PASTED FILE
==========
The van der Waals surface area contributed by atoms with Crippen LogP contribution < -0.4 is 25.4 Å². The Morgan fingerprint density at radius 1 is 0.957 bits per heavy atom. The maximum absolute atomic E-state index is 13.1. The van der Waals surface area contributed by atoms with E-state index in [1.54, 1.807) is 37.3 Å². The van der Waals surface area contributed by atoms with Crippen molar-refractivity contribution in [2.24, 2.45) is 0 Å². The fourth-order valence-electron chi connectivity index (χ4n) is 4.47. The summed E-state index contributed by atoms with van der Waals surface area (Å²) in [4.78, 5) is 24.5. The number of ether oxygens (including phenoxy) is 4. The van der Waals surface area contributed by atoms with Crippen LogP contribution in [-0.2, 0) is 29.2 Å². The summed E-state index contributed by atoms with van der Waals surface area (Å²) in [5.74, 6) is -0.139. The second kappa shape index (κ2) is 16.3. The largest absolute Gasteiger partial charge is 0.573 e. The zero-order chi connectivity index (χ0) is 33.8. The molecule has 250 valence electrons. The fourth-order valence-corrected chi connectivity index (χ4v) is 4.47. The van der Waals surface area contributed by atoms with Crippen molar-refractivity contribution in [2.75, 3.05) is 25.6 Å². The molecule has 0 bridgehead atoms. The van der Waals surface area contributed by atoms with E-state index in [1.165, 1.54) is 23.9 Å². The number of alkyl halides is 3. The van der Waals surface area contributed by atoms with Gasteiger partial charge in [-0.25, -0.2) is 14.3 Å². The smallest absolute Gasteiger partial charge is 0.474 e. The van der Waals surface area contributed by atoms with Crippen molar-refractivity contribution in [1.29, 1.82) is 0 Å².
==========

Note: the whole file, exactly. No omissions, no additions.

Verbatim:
The van der Waals surface area contributed by atoms with Crippen LogP contribution < -0.4 is 25.4 Å². The Morgan fingerprint density at radius 1 is 0.957 bits per heavy atom. The maximum absolute atomic E-state index is 13.1. The van der Waals surface area contributed by atoms with E-state index in [1.54, 1.807) is 37.3 Å². The van der Waals surface area contributed by atoms with Crippen molar-refractivity contribution in [2.24, 2.45) is 0 Å². The fourth-order valence-electron chi connectivity index (χ4n) is 4.47. The summed E-state index contributed by atoms with van der Waals surface area (Å²) in [4.78, 5) is 24.5. The number of ether oxygens (including phenoxy) is 4. The van der Waals surface area contributed by atoms with Crippen LogP contribution in [-0.2, 0) is 29.2 Å². The summed E-state index contributed by atoms with van der Waals surface area (Å²) in [5.74, 6) is -0.139. The second kappa shape index (κ2) is 16.3. The largest absolute Gasteiger partial charge is 0.573 e. The zero-order chi connectivity index (χ0) is 33.8. The molecule has 250 valence electrons. The fourth-order valence-corrected chi connectivity index (χ4v) is 4.47. The van der Waals surface area contributed by atoms with Crippen molar-refractivity contribution in [2.75, 3.05) is 25.6 Å². The molecule has 0 bridgehead atoms. The van der Waals surface area contributed by atoms with E-state index in [1.165, 1.54) is 23.9 Å². The number of alkyl halides is 3. The van der Waals surface area contributed by atoms with Gasteiger partial charge in [-0.25, -0.2) is 14.3 Å². The smallest absolute Gasteiger partial charge is 0.474 e. The van der Waals surface area contributed by atoms with Crippen molar-refractivity contribution in [1.29, 1.82) is 0 Å².